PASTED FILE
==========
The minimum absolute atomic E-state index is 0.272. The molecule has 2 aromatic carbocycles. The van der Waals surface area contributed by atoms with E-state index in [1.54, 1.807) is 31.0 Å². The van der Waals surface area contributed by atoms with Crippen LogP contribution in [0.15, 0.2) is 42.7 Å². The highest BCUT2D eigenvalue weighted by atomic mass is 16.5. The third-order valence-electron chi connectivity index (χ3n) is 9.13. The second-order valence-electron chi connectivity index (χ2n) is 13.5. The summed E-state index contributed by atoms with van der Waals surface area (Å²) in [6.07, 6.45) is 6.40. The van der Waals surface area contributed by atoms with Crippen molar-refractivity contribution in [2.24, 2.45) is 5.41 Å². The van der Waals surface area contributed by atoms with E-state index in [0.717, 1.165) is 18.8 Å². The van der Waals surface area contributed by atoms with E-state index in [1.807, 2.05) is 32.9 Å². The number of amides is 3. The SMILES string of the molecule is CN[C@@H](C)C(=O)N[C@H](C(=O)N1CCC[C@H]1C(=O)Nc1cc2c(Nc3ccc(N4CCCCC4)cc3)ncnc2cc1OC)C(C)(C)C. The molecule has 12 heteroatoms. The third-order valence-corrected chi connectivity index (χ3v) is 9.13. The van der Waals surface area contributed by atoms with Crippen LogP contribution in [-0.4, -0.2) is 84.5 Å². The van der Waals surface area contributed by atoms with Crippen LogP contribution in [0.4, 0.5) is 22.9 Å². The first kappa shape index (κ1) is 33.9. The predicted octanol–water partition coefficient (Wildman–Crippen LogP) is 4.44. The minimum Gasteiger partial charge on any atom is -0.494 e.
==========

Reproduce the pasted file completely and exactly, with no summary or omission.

The minimum absolute atomic E-state index is 0.272. The molecule has 2 aromatic carbocycles. The van der Waals surface area contributed by atoms with E-state index in [1.54, 1.807) is 31.0 Å². The van der Waals surface area contributed by atoms with Crippen LogP contribution in [0.15, 0.2) is 42.7 Å². The highest BCUT2D eigenvalue weighted by atomic mass is 16.5. The third-order valence-electron chi connectivity index (χ3n) is 9.13. The second-order valence-electron chi connectivity index (χ2n) is 13.5. The summed E-state index contributed by atoms with van der Waals surface area (Å²) in [6.07, 6.45) is 6.40. The van der Waals surface area contributed by atoms with Crippen molar-refractivity contribution in [2.24, 2.45) is 5.41 Å². The van der Waals surface area contributed by atoms with E-state index in [0.717, 1.165) is 18.8 Å². The van der Waals surface area contributed by atoms with E-state index in [1.807, 2.05) is 32.9 Å². The number of amides is 3. The SMILES string of the molecule is CN[C@@H](C)C(=O)N[C@H](C(=O)N1CCC[C@H]1C(=O)Nc1cc2c(Nc3ccc(N4CCCCC4)cc3)ncnc2cc1OC)C(C)(C)C. The molecule has 12 heteroatoms. The third-order valence-corrected chi connectivity index (χ3v) is 9.13. The van der Waals surface area contributed by atoms with Crippen LogP contribution in [-0.4, -0.2) is 84.5 Å². The van der Waals surface area contributed by atoms with Crippen LogP contribution in [0.4, 0.5) is 22.9 Å². The first kappa shape index (κ1) is 33.9. The predicted octanol–water partition coefficient (Wildman–Crippen LogP) is 4.44. The minimum Gasteiger partial charge on any atom is -0.494 e.